1st Edition

The Pharmaceutical Index
2013 Worldwide NCEs

ISBN 9787506778787
Published November 28, 2016 by CRC Press
502 Pages

USD $475.00

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Book Description

An ideal drug candidate should possess good pharmacological activity, absorption, distribution, metabolism, excretion and toxicity properties. Historically, there are around 6,000 drugs being used in humans and approximately 3,000 still in clinical use, not including herbal medicines. This Pharmaceutical Index series focuses on the profiles of 500 pharmaceutically marketed products from the past two decades. Professor Dr. K. Barry Sharpless is Honorary Editor-in-Chief of this first Index by Pharmacodia. The volume includes 24 NCEs worldwide approved drugs in 2013. Pharmacodia plan to publish two further volumes which will feature 2014 NCEs (32 drugs) and 2015 NCEs (25 drugs).

Table of Contents

Executive Summary

Chapter 1: Acotiamide Hydrochloride Hydrate

Chapter 2: Afatinib Dimaleate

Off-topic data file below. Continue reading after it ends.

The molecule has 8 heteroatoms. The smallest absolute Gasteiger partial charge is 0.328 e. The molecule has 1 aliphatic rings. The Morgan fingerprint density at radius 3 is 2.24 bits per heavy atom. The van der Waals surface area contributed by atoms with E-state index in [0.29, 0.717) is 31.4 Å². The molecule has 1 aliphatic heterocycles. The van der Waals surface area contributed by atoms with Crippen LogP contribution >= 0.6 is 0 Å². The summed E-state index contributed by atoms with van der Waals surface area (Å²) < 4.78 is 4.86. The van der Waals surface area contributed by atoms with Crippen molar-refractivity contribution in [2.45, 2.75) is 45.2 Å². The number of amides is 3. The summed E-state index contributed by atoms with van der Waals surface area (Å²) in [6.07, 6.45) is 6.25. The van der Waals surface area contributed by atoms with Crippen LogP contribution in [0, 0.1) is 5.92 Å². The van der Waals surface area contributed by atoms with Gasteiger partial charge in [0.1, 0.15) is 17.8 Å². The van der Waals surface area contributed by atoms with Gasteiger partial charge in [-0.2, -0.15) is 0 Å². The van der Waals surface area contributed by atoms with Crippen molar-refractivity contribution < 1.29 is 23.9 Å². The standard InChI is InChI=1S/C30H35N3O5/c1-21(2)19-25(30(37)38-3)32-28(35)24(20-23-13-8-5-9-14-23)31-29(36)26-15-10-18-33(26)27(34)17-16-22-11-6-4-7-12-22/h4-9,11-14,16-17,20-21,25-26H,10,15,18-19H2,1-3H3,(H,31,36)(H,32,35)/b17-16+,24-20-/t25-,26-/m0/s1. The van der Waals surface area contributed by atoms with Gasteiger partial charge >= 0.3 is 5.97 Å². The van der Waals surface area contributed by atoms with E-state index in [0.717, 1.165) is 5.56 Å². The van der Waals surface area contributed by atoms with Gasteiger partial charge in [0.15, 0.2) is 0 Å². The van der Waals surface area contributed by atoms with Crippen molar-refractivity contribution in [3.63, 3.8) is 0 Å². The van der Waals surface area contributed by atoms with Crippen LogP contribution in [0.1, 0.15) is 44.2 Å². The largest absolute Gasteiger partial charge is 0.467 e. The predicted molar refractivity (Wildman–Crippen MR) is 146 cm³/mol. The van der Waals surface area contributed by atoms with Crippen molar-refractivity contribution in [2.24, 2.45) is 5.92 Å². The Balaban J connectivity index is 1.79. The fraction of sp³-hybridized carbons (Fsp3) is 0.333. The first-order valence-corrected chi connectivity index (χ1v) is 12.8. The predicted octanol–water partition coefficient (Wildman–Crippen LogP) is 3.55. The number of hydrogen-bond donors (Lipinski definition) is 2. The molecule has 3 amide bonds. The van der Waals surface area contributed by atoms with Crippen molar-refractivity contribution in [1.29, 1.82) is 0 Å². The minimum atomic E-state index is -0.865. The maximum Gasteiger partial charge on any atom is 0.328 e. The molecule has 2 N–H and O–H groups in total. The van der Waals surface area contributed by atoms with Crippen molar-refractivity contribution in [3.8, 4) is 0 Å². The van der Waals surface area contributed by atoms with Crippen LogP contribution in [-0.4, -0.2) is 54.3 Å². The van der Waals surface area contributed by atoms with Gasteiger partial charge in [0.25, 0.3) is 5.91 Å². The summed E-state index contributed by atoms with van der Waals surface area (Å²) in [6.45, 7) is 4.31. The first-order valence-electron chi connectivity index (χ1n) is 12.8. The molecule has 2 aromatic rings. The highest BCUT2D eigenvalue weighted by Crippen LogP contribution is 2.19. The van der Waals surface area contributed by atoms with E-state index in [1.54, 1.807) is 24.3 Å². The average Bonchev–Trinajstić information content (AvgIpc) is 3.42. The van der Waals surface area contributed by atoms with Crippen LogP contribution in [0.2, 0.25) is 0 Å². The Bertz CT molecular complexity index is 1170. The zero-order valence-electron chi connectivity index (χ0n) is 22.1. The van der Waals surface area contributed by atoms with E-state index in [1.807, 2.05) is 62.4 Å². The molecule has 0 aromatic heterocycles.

Chapter 3: Canagliflozin Hemihydrate

Chapter 4: Cetilistat

Chapter 5: Cobicistat

Chapter 6: Dabrafenib Mesylate.

Chapter 7: Dimethyl Fumarate

Chapter 8: Dolutegravir Sodium

Chapter 9: Efinaconazole

Chapter 10: Elvitegravir

Chapter 11: Glycerol Phenylbutyrate

Chapter 12: Ibrutinib

Chapter 13: Istradefylline

Chapter 14: Levomilnacipran Hydrochloride

Chapter 15: Macitentan

Chapter 16: Olodaterol Hydrochloride

Chapter 17: Ospemifene

Chapter 18: Pomalidomide

Chapter 19: Riociguat

Chapter 20: Simeprevir Sodium

Chapter 21: Sofosbuvir

Chapter 22: Topiroxostat

Chapter 23: Trametinib Dimethyl Sulfoxide

Chapter 24: Vortioxetine Hydrobromide

Appendix I. Abbreviation

Appendix II. Worldwide Approved NCEs (2001-2014)

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‘This new series of Pharmaceutical Indexes will be a boon in academia and the pharmaceutical industry, and provide, as well, a significant addition to the therapeutics discovery arsenal. It should also find a wide audience in government, and the business community.’
– K. Barry Sharpless, Nobel Prize Winner in Chemistry, 2001.

‘The most fruitful basis for the discovery of a new drug is to start with an old drug.’
– James W. Black, Nobel Prize Winner in Physiology or Medicine, 1998.